- The Washington Times - Thursday, March 25, 2010


113 al Qaeda suspects held, attacks foiled

RIYADH | Saudi Arabia said Wednesday it has foiled several planned attacks on oil installations with the arrests of 113 suspected al Qaeda militants in a months-long sweep.

Many of the suspects had come to Saudi Arabia on visas to visit holy sites or by sneaking across its borders, but wanted to join and organize attacks with al Qaeda, the Interior Ministry said.

Saudi Arabia has aggressively pursued militants since a series of attacks inside the country that began in May 2003. The arrests were the first to be announced since August, when Saudi authorities said they had rounded up 44 al Qaeda-linked militants in a yearlong sweep.

The ministry statement said the arrests were carried out over a period of five months. Those detained included 47 Saudis, 51 Yemenis, a Somali, an Eritrean and a Bangladeshi, the announcement said.

Separately, authorities arrested 12 people from two al Qaeda cells originating across the border in Yemen, where a local branch of the terrorist network has established a significant base of operations over the past year. Those two cells were also in the preliminary stages of planning attacks on oil facilities, the ministry said.


U.S. asked to share terrorist bank data

BRUSSELS | The European Union said Wednesday that it will ask the United States to pass on information about U.S. bank transfers if the EU sets up a system of tracking suspected terrorists’ finances.

The new measure would be part of a deal allowing the U.S. to check European data for terrorist leads. It would require the U.S. to pass to European investigators information on all transfers into or out of U.S. bank accounts. The European investigators could then sift the information for leads considered valuable in terrorism investigations.

The EU and the U.S. are currently negotiating to restart a data-sharing program that the United States says provides an important source of information for terrorism investigators in the U.S. and Europe.

The EU’s executive body was forced to redraft the deal after the European Parliament rejected it last month, saying they wanted more safeguards for civil liberties over fears that human rights have been compromised in the name of security.


Five soldiers killed at checkpoint

BAGHDAD | Five Iraqi soldiers were shot execution-style at a checkpoint near Baghdad, authorities said Wednesday, in the latest sign of rising tensions as Iraq prepares to release the results of the March 7 election.

The Iraqi army surrounded the town of Radwaniya west of Baghdad, where the attack occurred late Tuesday. Troops limited access as they searched for the gunmen, officials said.

Violence has dropped sharply over the past two years, but authorities have reported a rash of attacks since a parliamentary election Iraqis hoped would help stabilize the country. The Independent High Electoral Commission is scheduled to release a preliminary 100 percent vote count on Friday.


23 militants killed in northwest

PARACHINAR | Pakistani security forces backed by jets pounded militant hide-outs near the Afghan border Wednesday, killing 23 suspected Islamist insurgents, a government official said.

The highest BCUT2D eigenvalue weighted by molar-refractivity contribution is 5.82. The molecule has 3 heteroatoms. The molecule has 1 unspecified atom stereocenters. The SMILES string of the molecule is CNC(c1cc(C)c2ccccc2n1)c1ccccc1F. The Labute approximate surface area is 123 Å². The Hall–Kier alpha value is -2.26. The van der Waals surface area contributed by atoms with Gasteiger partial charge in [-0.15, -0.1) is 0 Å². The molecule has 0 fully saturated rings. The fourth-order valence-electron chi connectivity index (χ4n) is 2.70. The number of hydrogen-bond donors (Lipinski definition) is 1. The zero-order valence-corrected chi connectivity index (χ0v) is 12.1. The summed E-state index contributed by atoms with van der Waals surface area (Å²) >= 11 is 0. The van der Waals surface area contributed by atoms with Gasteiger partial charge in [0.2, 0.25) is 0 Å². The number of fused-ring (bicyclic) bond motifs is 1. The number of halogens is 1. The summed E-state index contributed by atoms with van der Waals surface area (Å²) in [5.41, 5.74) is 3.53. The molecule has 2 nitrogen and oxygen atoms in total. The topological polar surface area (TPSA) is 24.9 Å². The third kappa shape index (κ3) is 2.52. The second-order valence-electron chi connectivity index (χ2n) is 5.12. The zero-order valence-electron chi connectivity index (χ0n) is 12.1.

Pakistan’s military has launched a series of offensives in the border region over the past 18 months following intense U.S. pressure. The region is home to many militants battling American troops in Afghanistan.

Security forces used ground forces and fighter jets during operations in the Orakzai tribal region Wednesday and cleared out three militant strongholds, a local government official said.

Orakzai is the base of Pakistani Taliban chief Hakimullah Mehsud, who officials believe was killed in a U.S. missile strike early this year.


Posters to honor Stalin on Victory Day

MOSCOW | Posters of Josef Stalin may be put up in Moscow for the first time in decades as part of the May 9 observance of Victory Day — the annual celebration of the defeat of Nazi Germany.

This year, the 65th anniversary of Germany’s defeat, a contingent of U.S. troops is expected to march on Red Square, a striking sign of vaunted “reset” of American-Russian relations.

But Moscow city authorities may be preparing a less-welcome kind of reset with the posters, an honor denied since the Soviet dictator’s crimes were publicly exposed more than half-a-century ago.

The poster proposal for Victory Day, Russia’s most emotionally charged secular holiday, has raised a storm of controversy in state-controlled media and once again opened the never-healed wound of Russia’s Soviet past.


Police ban gay conference

JAKARTA | Indonesian police ordered the cancellation Wednesday of a conference of Asian gay activists, saying it could prompt violent protests by conservative Muslim groups.

The conference, organized by the International Lesbian, Gay, Bisexual, Trans and Intersex Association, or ILGA, was due to take place this weekend with participants from 16 countries.

The ban was issued by police in Surabaya, East Java’s capital, where the three-day event was to be held, national police spokesman Brig. Gen. Sulistyo Ishak said.

The decision was made after considering public objections by Muslim groups and the Indonesian Ulema Council, an influential board of Muslim clerics, he said.

Homosexuality is not illegal in Indonesia, but remains a sensitive issue in the socially conservative, Muslim-majority nation.

Regional ILGA conferences have been held in India, the Philippines and Thailand in the past.

From wire dispatches and staff reports

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